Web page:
Biden defends his memory in surprise speech after special counsel report

11-02-2024 10:11 AM

Ammon News - Joe Biden made a short last-minute speech on Thursday after a report from the justice department questioned his ability to remember key events and facts while also clearing him of criminal charges over his handling of highly classified materials.

In his fiery remarks, he sought to emphasize that he participated in a five hour interview for the investigation in the days after the 7 October attack on Israel, when he was occupied with pressing concerns. “I was in the middle of handling an international crisis,” he said.

He also read a section from the report that detailed the distinction between his handling of documents with Donald Trump’s. The former president notably instructed people in his circle to obscure and move documents at his private residence in Mar-a-Lago.

“My memory is fine,” Biden also told a reporter when taking questions. However, Biden made one error in his remarks, mistaking Mexico and Egypt, in a response to a question on the Israel-Gaza conflict.

The year-long investigation by special counsel Robert Hur centered on Biden’s improper retention of highly classified documents from his time as a senator and as vice-president to Barack Obama.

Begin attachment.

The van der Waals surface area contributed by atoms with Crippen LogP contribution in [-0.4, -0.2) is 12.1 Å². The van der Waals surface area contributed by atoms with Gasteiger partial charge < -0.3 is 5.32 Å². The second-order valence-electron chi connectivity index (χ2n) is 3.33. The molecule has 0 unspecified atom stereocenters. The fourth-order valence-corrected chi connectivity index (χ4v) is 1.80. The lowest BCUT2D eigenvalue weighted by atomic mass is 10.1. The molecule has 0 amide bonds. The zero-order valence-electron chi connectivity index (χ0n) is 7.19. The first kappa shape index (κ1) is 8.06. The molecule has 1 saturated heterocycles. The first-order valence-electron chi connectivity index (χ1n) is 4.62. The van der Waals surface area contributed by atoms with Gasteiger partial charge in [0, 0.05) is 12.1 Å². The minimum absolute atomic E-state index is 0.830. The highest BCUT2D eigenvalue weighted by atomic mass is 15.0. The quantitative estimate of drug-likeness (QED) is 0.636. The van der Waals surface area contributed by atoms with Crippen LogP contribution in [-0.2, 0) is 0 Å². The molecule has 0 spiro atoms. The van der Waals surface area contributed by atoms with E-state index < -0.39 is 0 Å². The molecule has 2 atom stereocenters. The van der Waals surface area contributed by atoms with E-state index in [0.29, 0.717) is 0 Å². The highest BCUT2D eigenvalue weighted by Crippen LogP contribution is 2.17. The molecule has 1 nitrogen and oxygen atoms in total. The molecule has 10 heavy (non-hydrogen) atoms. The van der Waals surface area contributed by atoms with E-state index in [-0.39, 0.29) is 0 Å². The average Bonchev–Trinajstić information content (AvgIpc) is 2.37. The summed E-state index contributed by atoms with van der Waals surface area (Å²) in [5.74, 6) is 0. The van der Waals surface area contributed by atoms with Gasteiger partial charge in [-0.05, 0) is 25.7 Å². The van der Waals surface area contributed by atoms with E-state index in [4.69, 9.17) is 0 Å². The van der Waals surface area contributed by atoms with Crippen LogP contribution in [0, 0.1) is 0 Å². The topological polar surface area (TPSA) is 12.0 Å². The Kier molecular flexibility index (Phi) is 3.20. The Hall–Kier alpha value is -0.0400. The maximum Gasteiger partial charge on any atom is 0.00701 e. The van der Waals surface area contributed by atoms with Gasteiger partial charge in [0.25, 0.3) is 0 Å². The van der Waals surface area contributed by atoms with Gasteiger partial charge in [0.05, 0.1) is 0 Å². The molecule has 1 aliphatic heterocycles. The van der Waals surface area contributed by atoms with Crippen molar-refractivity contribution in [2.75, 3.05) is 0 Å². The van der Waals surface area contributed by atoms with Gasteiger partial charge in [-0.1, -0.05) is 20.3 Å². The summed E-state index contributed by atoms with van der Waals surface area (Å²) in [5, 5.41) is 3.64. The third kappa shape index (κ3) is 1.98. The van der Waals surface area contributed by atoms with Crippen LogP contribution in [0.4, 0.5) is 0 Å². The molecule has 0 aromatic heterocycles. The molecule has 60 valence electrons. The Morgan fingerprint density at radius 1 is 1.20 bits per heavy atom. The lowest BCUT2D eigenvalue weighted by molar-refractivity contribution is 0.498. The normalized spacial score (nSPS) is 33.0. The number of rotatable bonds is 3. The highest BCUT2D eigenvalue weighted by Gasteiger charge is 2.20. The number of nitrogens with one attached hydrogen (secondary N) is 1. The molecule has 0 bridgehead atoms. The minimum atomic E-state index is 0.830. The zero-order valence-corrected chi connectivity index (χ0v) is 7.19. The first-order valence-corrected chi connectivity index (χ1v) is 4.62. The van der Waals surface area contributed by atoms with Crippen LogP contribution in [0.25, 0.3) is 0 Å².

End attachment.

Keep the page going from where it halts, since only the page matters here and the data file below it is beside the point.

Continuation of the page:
Hur, a Republican, found that Biden “willfully” retained and disclosed the materials, including documents about military and foreign policy in Afghanistan. The report includes photos of documents inside a damaged cardboard box in the garage of his Delaware home. In his speech, Biden called the idea that he willfully retains documents “misleading and just plain wrong”.

Among the reasons Hur gave for not bringing charges was a concern that jurors would not believe that Biden knowingly kept the documents. The special counsel explicitly referenced the 81-year-old’s “significantly limited” memory – an incendiary topic in this year’s election – including his inability to remember what year his son Beau died.

“We have also considered that, at trial, Mr Biden would likely present himself to a jury, as he did during our interview of him, as a sympathetic, well-meaning, elderly man with a poor memory,” Hur wrote.

“Based on our direct interactions with and observations of him, he is someone for whom many jurors will want to identify reasonable doubt. It would be difficult to convince a jury that they should convict him – by then a former president well into his 80s – of a serious felony that requires a mental state of willfulness.”

The Guardian

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